Question:

What is a difference between occupational therapist and physical therapist?

Answer:

Occupational therapists focus on all aspects of a patient's life, while physical therapists focus on physical rehabilitation.

More Info:

An occupational therapist (OT) is trained in the practice of occupational therapy. The role of an occupational therapist is to work with a client to help them achieve a fulfilled and satisfied state in life through the use of "purposeful activity or interventions designed to achieve functional outcomes which promote health, prevent injury or disability and which develop, improve, sustain or restore the highest possible level of independence." A practical definition for OT can also be illustrated with the use of models such as the Occupational Performance Model (Australia), known as the OPM(A). At the core of this approach is the ideology that occupational therapists are concerned with the occupations of people and how these contribute to health. Specifically it is a person’s occupational performance that influences their health and personal satisfaction of their individual needs. The OPM(A) is constructed on the following definition of Occupational Performance:

The ability to perceive, desire, recall, plan and carry out roles, routines, tasks and sub-tasks for the purpose of self-maintenance, productivity, leisure and rest in response to demands of the internal and/or external environment.

Medicine Health

Occupational therapy, often called OT, is the use of treatments to develop, recover, or maintain the daily living and work skills of people with a physical, mental or developmental condition. Occupational therapy is a client-centered practice that places a premium on the progress towards the client’s goals. Occupational therapy interventions focus on adapting the environment, modifying the task, teaching the skill, and educating the client/family in order to increase participation in and performance of daily activities, particularly those that are meaningful to the client.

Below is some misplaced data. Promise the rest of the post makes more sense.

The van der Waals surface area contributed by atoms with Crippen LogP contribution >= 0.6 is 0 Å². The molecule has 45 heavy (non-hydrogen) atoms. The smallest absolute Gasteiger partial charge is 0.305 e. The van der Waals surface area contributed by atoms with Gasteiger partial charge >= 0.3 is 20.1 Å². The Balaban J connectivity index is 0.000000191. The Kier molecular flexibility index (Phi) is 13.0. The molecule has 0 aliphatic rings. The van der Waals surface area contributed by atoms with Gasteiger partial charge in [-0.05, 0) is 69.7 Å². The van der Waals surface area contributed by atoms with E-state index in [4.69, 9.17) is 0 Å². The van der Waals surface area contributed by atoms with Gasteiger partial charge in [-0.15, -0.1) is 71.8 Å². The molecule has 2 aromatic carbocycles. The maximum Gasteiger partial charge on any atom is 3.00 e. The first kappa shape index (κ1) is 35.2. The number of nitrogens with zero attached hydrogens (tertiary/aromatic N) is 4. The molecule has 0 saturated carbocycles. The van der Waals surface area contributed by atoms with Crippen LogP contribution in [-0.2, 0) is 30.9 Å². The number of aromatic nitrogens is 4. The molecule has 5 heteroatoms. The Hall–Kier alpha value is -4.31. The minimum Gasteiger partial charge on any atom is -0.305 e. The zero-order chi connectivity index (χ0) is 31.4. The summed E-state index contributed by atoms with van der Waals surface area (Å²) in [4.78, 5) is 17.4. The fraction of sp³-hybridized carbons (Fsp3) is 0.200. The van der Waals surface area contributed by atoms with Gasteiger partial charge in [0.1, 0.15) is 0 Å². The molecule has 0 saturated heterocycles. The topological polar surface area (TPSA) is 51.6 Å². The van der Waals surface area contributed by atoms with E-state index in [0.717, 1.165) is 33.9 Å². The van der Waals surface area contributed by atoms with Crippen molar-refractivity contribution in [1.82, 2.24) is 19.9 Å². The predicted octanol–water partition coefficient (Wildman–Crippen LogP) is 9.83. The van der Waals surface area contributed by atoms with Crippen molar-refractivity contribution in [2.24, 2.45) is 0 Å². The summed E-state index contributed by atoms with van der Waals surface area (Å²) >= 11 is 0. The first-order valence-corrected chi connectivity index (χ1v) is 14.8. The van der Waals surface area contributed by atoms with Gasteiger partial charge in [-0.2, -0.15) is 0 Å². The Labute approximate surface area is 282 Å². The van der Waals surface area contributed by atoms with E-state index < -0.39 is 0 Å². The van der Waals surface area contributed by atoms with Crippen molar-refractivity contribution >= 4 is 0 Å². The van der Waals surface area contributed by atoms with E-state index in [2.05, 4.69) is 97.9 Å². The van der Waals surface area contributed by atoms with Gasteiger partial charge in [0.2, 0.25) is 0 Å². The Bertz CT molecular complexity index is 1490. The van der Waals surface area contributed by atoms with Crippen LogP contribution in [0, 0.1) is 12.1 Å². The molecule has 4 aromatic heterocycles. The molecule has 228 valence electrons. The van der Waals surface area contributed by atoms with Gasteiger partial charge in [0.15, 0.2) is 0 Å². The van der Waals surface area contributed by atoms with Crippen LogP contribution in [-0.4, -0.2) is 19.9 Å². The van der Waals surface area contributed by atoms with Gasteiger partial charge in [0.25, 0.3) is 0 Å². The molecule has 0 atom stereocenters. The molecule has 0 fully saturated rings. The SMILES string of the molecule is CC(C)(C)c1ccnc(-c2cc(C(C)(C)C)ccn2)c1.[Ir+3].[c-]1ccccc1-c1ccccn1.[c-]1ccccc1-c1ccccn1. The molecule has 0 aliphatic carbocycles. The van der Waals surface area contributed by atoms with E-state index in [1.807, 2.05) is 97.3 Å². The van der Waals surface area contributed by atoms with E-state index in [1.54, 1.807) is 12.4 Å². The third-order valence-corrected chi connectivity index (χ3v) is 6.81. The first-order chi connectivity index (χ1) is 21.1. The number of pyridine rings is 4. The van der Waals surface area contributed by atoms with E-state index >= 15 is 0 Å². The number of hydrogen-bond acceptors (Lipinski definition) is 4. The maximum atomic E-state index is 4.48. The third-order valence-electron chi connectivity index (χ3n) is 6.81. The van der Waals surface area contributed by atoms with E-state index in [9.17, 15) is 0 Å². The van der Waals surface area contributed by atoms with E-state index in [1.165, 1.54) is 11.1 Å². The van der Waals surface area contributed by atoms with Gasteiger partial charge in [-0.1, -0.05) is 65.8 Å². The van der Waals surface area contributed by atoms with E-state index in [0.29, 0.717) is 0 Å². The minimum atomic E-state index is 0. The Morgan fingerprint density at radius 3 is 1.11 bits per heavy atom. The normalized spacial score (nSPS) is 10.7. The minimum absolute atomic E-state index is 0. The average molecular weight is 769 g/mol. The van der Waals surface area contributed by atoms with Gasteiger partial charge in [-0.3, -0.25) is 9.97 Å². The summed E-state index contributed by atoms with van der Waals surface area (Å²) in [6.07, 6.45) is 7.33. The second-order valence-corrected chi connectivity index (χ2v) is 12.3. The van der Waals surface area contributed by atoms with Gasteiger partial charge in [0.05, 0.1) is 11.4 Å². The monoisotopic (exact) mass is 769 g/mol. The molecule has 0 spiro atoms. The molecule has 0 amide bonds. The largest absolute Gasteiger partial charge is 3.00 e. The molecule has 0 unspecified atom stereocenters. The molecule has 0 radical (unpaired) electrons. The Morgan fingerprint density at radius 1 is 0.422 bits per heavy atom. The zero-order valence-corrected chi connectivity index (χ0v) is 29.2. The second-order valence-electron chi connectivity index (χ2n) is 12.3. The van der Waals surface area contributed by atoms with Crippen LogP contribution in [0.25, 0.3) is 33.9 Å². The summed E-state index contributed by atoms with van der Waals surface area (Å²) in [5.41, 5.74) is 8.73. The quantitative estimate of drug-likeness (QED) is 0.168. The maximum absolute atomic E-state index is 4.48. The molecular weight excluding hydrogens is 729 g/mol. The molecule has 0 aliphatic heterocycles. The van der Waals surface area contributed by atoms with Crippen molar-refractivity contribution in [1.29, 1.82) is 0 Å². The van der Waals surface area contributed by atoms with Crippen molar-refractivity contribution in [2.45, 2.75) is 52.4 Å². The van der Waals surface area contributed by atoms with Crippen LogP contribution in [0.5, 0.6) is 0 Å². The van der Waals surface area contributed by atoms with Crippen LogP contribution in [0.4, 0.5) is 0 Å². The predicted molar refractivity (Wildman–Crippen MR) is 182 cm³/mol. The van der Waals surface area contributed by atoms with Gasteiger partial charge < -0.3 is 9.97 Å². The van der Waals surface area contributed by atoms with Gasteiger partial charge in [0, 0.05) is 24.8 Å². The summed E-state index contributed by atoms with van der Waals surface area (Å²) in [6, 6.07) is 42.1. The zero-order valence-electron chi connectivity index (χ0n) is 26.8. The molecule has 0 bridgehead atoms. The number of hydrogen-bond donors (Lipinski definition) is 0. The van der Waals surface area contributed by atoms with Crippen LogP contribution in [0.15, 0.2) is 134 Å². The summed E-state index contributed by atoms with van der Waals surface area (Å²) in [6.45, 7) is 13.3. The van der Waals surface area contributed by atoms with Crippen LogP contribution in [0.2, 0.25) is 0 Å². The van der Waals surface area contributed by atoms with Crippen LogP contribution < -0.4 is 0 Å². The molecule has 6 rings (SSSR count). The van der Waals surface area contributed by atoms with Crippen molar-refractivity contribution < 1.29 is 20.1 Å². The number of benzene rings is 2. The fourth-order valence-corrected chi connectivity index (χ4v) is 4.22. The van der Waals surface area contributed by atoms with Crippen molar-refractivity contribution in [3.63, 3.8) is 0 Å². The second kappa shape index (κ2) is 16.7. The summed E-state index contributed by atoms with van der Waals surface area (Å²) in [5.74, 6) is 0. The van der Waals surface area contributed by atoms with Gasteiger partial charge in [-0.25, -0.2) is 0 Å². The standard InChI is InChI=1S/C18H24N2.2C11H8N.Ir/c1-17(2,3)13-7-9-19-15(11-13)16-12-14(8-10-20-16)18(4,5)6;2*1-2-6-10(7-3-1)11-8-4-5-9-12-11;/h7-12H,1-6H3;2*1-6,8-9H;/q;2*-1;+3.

Physical medicine and rehabilitation (PM&R), also known as physiatry /fɨˈz.ətri/ or rehabilitation medicine, is a branch of medicine that aims to enhance and restore functional ability and quality of life to those with physical impairments or disabilities. A physician having completed training in this field is referred to as a physiatrist or rehabilitation medicine specialist. Physiatrists specialize in restoring optimal function to people with injuries to the muscles, bones, tissues, and nervous system (such as stroke patients).

Allied Health Professions are a distinct group of health professionals who apply their expertise to diagnose, treat and rehabilitate people of all ages and all specialties. Together with a range of technical and support staff they may deliver direct patient care, rehabilitation, treatment, diagnostics and health improvement interventions to restore and maintain optimal physical, sensory, psychological, cognitive and social functions.

This inclusive grouping, which can account for up to 60% of all health professionals in some countries, provides professional leadership, governance, supervision and professional development that will assure appropriate credentialing and quality of patient care. Allied Health makes a significant contribution to health system strengthening, including primary care, and the communities with whom they work. [ICHPO Consensus Statement: June 2012]